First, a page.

‘Secular’ Sena: Aaditya Giving Shiv Sena a Progressive Makeover?

Here are six points that signify the Shiv Sena is getting a makeover since the entry of Aaditya Thackeray.

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From the striking saffron robes of Bal Thackeray to the chic jeans and shirts of Aaditya Thackeray, from Balasaheb ruling from his iconic singhaasan to Aaditya donning a 'gamcha', from attacks on Valentine's Day celebrations during Balasaheb's times to Aaditya reviving Mumbai's night life, the Shiv Sena seems to be undergoing an 'image makeover'.

You might have seen Aaditya Thackeray a lot in the news lately.

And why not? The Maharashtra elections are around the corner and the Shiv Sena is still working out an alliance with the Devendra Fadnavis-led BJP in the state. But if Shiv Sena leader Sanjay Raut is to be believed, the party is projecting Aaditya as its 'CM candidate'.

What is it about the 29-year-old Thackeray scion that has not only made the party project him as the CM face, but also simultaneously, and knowingly or unknowingly, give a makeover to the party.

From Guidance to Governance

Balasaheb or Uddhav never contested a single election or held a cabinet berth in the state. Even when the party was in power between 1995 to 1999, Manohar Joshi and Narayan Rane were given the chief minister's chair.

This time, however, Aaditya announced that he will in fact be contesting elections from Mumbai's Worli seat. And not just that, the party is projecting him as the CM face. Whether or not it happens, it is clear that the Thackerays have changed their mind about occupying public office.

Wild Tiger to a Tamed Cub

Aggression has always been the USP of the Shiv Sena. Balasaheb never shied away from openly making explosive statements.

The man made national headlines almost every other day. When Uddhav Thackeray took over the reins, people immediately noticed the fall in aggression and found Balasaheb's aggressive DNA more in Raj than in Uddhav.

And now, with Aaditya, the Shiv Sena sees a leader who has a calm demeanour, is a calculated campaigner and an inclusive ideologue, the boxes that any Shiv Sena leader has hardly ever ticked before.

Embracing Western Culture

The Balasaheb-led Shiv Sena always opposed 'pashchatya sanskruti' or 'Western culture' and they made it evident by openly attacking people celebrating days like Valentine's Day. But these issues were given minimal importance during Uddhav's tenure.

In 2015, Aaditya sent a proposal to CM Fadnavis to revive Mumbai’s ‘night life’. He proposed discarding the 1:30 am deadline put by the government for pubs and restaurants and the embargo was revoked soon after.

Aaditya told the media that it was about “promoting tourism”, as much as it was about “protecting youth culture.”

Social Media for Social Change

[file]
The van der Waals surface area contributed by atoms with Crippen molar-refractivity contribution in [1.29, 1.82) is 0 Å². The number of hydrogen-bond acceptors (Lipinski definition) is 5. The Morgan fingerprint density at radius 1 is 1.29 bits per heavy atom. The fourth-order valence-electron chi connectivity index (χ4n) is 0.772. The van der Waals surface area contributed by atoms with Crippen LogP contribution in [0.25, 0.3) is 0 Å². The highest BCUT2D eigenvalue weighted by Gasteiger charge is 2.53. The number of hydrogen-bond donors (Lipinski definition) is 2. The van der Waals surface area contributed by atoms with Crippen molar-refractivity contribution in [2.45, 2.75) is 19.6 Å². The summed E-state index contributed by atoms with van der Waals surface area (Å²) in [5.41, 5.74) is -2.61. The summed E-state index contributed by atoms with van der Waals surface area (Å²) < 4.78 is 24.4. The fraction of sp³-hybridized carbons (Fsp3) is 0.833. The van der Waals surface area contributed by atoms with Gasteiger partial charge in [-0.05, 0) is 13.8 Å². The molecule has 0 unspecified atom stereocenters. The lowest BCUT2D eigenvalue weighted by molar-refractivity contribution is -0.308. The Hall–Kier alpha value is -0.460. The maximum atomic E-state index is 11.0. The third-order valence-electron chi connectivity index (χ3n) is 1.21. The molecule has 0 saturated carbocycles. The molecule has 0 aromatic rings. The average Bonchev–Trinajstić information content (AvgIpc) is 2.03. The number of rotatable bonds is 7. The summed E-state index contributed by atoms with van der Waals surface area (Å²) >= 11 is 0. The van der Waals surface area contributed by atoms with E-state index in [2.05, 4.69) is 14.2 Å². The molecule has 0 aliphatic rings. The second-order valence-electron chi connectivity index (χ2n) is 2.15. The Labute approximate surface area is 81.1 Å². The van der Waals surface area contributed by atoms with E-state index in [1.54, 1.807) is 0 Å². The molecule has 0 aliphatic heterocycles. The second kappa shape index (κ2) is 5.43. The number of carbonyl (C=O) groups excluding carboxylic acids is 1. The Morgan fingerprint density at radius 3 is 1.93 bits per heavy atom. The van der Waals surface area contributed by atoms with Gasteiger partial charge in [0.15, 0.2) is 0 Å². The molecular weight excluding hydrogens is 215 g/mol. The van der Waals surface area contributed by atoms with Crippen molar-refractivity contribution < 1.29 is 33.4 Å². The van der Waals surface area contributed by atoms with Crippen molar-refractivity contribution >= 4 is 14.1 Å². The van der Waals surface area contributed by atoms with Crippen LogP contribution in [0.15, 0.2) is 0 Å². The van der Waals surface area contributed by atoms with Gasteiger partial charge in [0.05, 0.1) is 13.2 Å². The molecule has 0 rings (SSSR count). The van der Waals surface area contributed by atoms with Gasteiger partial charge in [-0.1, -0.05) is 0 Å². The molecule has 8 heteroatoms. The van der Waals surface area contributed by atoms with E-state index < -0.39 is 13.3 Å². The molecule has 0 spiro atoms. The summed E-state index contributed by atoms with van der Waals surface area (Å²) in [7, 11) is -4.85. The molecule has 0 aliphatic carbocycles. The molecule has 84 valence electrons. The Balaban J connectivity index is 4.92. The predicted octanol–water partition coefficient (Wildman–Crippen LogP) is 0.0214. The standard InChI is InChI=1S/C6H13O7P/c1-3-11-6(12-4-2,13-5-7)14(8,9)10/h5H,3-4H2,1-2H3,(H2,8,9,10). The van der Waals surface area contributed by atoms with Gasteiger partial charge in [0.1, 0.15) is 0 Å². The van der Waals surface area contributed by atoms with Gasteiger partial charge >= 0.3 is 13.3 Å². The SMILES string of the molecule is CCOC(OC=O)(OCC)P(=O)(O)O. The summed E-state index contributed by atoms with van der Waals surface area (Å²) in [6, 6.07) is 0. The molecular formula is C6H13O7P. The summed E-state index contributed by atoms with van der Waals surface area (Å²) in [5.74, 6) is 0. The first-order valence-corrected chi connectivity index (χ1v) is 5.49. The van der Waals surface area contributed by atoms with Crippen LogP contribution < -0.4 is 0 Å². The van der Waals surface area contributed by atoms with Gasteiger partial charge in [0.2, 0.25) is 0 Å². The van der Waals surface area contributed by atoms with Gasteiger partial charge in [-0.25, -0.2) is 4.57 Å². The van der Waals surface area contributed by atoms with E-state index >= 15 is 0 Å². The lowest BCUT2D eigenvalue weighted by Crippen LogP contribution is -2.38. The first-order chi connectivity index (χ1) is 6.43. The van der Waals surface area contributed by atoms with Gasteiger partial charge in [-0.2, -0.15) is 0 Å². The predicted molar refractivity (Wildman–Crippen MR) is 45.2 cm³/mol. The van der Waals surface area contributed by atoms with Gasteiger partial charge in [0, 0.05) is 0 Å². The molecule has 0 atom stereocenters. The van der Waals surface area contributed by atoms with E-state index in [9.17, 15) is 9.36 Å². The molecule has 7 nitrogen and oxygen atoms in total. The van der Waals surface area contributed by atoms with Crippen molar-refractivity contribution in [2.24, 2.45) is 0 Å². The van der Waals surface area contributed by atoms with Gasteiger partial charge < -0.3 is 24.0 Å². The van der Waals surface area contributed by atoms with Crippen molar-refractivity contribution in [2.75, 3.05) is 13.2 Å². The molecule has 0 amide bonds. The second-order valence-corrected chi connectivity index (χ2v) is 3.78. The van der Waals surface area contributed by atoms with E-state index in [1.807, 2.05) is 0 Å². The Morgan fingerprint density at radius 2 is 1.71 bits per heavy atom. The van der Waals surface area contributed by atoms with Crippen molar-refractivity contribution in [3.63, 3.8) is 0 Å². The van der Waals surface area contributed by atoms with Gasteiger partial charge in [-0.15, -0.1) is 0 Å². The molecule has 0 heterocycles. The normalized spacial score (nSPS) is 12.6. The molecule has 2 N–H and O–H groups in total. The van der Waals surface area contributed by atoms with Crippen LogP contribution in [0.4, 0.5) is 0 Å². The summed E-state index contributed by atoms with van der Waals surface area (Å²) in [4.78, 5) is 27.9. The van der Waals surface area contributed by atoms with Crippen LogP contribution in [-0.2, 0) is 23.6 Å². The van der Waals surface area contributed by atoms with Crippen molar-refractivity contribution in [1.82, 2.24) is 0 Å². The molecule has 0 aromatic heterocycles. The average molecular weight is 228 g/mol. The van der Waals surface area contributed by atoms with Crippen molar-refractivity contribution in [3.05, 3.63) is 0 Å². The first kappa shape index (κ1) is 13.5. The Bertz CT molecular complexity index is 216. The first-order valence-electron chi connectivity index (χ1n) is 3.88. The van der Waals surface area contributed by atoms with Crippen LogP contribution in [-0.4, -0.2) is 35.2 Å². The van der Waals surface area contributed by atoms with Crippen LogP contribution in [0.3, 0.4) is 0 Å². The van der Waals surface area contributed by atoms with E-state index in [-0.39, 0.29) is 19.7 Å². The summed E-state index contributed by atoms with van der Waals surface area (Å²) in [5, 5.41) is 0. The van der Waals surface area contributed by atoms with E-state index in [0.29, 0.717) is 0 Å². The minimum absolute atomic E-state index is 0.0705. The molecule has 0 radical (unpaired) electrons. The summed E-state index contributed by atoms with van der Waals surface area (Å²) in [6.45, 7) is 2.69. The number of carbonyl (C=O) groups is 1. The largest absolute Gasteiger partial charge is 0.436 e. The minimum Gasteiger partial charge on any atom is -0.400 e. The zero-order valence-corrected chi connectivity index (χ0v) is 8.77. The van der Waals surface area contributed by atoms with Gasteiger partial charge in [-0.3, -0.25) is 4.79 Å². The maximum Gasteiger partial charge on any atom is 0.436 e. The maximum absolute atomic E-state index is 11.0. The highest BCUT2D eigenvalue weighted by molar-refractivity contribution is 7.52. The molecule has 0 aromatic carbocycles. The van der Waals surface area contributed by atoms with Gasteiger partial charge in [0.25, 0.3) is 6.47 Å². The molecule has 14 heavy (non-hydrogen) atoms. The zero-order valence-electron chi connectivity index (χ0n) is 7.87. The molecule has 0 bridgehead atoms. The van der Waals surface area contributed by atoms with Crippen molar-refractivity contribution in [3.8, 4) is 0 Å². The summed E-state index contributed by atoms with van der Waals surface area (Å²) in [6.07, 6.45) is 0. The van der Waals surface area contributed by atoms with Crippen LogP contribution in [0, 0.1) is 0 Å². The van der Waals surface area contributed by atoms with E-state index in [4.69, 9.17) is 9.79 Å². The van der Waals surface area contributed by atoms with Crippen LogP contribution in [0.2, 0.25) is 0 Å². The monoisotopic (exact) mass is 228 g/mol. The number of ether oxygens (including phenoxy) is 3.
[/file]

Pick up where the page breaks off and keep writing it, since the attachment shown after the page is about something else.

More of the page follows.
While the internet wasn't a thing in Balasaheb's days, Uddhav Thackeray, despite most leaders of his stature being big on social media, stayed away from it.

Aaditya, however, seems to be steering an entire election campaign on social media. And not just in English, he has also been tweeting in Hindi and Marathi to reach out to more people.

The BMC recently going big on Twitter is believed to be an initiative actively pushed for by Aaditya. The handle, now, has over 125k followers, responding to people even in real-time, as was seen during the recent Mumbai monsoon.

Change in Wardrobe, a Change in Outlook Too?

Saffron robe, rudraksh malas, laal tilak and kaala chashma, and not to forget, a tiger cutout in the background – these weren't mere clothes or props but Balasaheb's signature of 'Marathi manoos' and Hindutva agenda that reflected his beliefs as aggressively as his speeches did.

While Uddhav stuck to kurtas, Aaditya is mostly seen donning jeans and shirts. But that’s not it. Recently, Aaditya was seen donning a north-Indian style ‘gamcha’ at a rally.

With Aaditya's gamcha act, Shiv Sena, which was traditionally seen as anti-north Indian or 'anti-outsiders' as they call it, now seems to be more open to them. Moreover, when once asked by a Quint reporter why he doesn't don kurtas, Aaditya said he doesn't like them because they don't help him establish “a connect with the people.”

The Yuva Sainik

Shiv Sena offcially kicked off its youth wing 'Yuva Sena' in 2010, making a mere 20-year-old Aaditya its chief. Initiatives like free BEST bus passes for school children and open gyms across Mumbai got him into the spotlight.

Now here’s the difference between the elevation of his father Uddhav and him within the party – while Uddhav was appointed Sena’s working president in 2003 without having held any position in the party or active politics before, Aaditya was given eight years to prove his mettle after becoming the Yuva chief before being elevated to the post of Sena leader in 2018.

Bal Thackeray to Bal Aditya, is the change in Shiv Sena a deliberate attempt of trying to be relevant with changing times? Or is it a carefully crafted campaign to help Aaditya resonate with the young, urban voters? Is it the Sena's effort to appear more futuristic or is it setting the stage for Aaditya both within the party and among the voters?

Aaditya, in fact, in an interview said, and I quote, "These are changing times. My grandfather’s generations, my father’s generation, my generation, all have different needs. We are keeping our core values the same, but with time, priorities change."

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